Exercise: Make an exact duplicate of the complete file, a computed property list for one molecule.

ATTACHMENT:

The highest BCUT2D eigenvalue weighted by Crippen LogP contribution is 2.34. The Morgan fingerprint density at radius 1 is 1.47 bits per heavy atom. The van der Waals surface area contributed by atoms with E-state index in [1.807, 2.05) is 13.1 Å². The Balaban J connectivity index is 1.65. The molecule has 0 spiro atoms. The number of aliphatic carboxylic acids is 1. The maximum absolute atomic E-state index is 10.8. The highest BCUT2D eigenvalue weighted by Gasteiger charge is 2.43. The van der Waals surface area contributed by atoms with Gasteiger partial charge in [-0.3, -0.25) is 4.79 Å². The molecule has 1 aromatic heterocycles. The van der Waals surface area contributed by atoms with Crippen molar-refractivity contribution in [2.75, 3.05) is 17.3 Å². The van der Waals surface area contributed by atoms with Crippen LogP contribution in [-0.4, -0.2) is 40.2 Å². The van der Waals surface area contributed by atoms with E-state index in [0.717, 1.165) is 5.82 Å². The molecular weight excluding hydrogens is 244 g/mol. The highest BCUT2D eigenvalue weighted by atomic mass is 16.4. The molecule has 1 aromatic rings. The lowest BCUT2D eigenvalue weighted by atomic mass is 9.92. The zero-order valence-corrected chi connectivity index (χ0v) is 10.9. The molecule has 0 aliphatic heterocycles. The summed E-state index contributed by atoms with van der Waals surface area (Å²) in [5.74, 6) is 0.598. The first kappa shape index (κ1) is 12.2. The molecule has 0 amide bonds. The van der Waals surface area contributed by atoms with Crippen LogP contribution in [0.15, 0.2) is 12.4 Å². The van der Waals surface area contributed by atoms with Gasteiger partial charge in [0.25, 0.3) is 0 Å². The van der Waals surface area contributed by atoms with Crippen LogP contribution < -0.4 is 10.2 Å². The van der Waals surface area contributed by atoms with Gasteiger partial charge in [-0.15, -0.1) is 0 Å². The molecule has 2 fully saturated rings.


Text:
The highest BCUT2D eigenvalue weighted by Crippen LogP contribution is 2.34. The Morgan fingerprint density at radius 1 is 1.47 bits per heavy atom. The van der Waals surface area contributed by atoms with E-state index in [1.807, 2.05) is 13.1 Å². The Balaban J connectivity index is 1.65. The molecule has 0 spiro atoms. The number of aliphatic carboxylic acids is 1. The maximum absolute atomic E-state index is 10.8. The highest BCUT2D eigenvalue weighted by Gasteiger charge is 2.43. The van der Waals surface area contributed by atoms with Gasteiger partial charge in [-0.3, -0.25) is 4.79 Å². The molecule has 1 aromatic heterocycles. The van der Waals surface area contributed by atoms with Crippen molar-refractivity contribution in [2.75, 3.05) is 17.3 Å². The van der Waals surface area contributed by atoms with Crippen LogP contribution in [-0.4, -0.2) is 40.2 Å². The van der Waals surface area contributed by atoms with E-state index in [0.717, 1.165) is 5.82 Å². The molecular weight excluding hydrogens is 244 g/mol. The highest BCUT2D eigenvalue weighted by atomic mass is 16.4. The molecule has 1 aromatic rings. The lowest BCUT2D eigenvalue weighted by atomic mass is 9.92. The zero-order valence-corrected chi connectivity index (χ0v) is 10.9. The molecule has 0 aliphatic heterocycles. The summed E-state index contributed by atoms with van der Waals surface area (Å²) in [5.74, 6) is 0.598. The first kappa shape index (κ1) is 12.2. The molecule has 0 amide bonds. The van der Waals surface area contributed by atoms with Crippen LogP contribution in [0.15, 0.2) is 12.4 Å². The van der Waals surface area contributed by atoms with Gasteiger partial charge in [0.25, 0.3) is 0 Å². The van der Waals surface area contributed by atoms with Crippen LogP contribution < -0.4 is 10.2 Å². The van der Waals surface area contributed by atoms with Gasteiger partial charge in [-0.15, -0.1) is 0 Å². The molecule has 2 fully saturated rings.